National Campaign for the Arts briefing: Changes to immigration policy and pricing - 16 May 2008
In 2005 the Home Office initiated a major revision of the UK immigration system to be introduced during 2008-2009. The policy is still under development and many decisions have yet to be made. The new system is known as the Points Based System (PBS).
Under the current system there are a number of entry routes by which artists may come to the UK including: on work permits, as business visitors, as film crew on location, under a specific category for writers, composers and artists, and via an entertainers’ concession which allows entry without a work permit to certain categories of artists, including those participating in major arts festivals. For many artists, a work permit and/or a visa are not currently required.
Under PBS, artists are expected to enter via Tier 2 and Tier 5 Creative and Sporting, which are due to become active in the third quarter of 2008. Work permits will no longer exist but a certificate of sponsorship from a licensed UK sponsor will be required. Sponsors will have to demonstrate their legitimacy and pay a fee to join the sponsor register. They will be required to abide by a set of sponsorship rules and will be subject to sanctions for non-compliance. Under PBS, individuals from outside the European Economic Area (EEA), will require entry clearance, bringing the citizens of many major countries, including the USA, into the entry clearance system for the first time. Non visa nationals may come to the UK for up to three months without a visa but will still need a certificate of sponsorship. Applications for visas will normally have to be made in person and will include biometric data (finger prints) given at the point of application. It is expected that the existing Entertainers’ Concession will be transferred into a visitor category which does not involve sponsorship.
Changes to the immigration system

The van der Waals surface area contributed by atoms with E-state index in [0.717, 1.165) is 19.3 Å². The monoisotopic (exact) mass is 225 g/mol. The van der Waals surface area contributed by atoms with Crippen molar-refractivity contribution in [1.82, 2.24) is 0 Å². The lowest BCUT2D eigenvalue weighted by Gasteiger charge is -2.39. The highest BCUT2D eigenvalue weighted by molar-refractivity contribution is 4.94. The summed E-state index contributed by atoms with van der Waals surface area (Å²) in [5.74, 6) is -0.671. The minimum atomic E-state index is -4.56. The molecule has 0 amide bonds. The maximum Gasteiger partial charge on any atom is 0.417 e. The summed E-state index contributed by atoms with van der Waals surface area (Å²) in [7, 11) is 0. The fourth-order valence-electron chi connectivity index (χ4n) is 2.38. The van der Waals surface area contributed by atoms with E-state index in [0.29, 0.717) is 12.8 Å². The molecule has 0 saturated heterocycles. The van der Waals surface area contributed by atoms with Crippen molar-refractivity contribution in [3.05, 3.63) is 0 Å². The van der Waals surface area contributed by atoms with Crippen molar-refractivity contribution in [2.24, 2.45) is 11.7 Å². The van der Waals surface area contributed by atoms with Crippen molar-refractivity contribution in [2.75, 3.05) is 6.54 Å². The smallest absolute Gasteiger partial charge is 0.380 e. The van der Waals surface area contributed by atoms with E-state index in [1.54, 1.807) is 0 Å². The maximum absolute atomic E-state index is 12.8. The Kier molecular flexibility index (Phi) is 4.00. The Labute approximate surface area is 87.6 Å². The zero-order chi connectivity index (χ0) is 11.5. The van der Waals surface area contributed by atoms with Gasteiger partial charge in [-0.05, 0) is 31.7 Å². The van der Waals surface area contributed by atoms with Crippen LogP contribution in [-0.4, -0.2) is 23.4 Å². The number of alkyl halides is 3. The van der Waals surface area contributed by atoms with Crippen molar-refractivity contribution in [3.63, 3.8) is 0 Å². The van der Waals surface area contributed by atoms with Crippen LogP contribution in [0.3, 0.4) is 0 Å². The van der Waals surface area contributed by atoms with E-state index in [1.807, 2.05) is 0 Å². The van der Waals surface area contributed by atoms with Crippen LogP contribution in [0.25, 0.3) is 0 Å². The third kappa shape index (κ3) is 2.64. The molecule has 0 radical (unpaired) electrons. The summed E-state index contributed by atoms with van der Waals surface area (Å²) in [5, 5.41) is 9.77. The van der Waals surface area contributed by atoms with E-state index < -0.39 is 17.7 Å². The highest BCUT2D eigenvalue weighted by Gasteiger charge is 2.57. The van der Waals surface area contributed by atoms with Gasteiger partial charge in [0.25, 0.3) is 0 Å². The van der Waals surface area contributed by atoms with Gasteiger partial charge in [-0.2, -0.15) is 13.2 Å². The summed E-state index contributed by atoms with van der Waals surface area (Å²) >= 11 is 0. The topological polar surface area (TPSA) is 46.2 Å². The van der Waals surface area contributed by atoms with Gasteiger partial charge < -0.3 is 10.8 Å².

The following changes are now public knowledge. Further details will be published by the Home Office in due course. This briefing will be updated as further information becomes available.
• Migrants from outside the European Economic Area will require entry clearance with the exception of non visa nationals coming to the UK for up to three months under Tier 5
• Artists currently using the Entertainers’ Concession are likely to be able to use a visitor route of entry (which does not involve sponsorship)
• Migrants in Tiers 2-5 will require a licensed sponsor. The register of licensed sponsors will be public
• Prospective sponsors will have to apply for a sponsor’s licence and will be required to comply with a set of sponsorship rules, including codes of practice related to resident labour market testing. Sponsors who do not comply or who break the law will be subject to sanctions, civil penalties, and criminal proceedings. Sponsors will use an IT system to issue certificates of sponsorship, track visa applications made by their sponsored migrants, and update their records
• Work permits will no longer exist. Migrants will require a certificate of sponsorship issued by a licensed sponsor. This will be an electronic document with a unique reference number and will be an integral part of applying for a visa.
• Migrants applying for visas will complete an online self assessment determining the correct tier of entry and visa applications will also be made online. It will be possible for a person other than the applicant (eg the sponsor) to complete the forms on their behalf and to pay for their visa fee.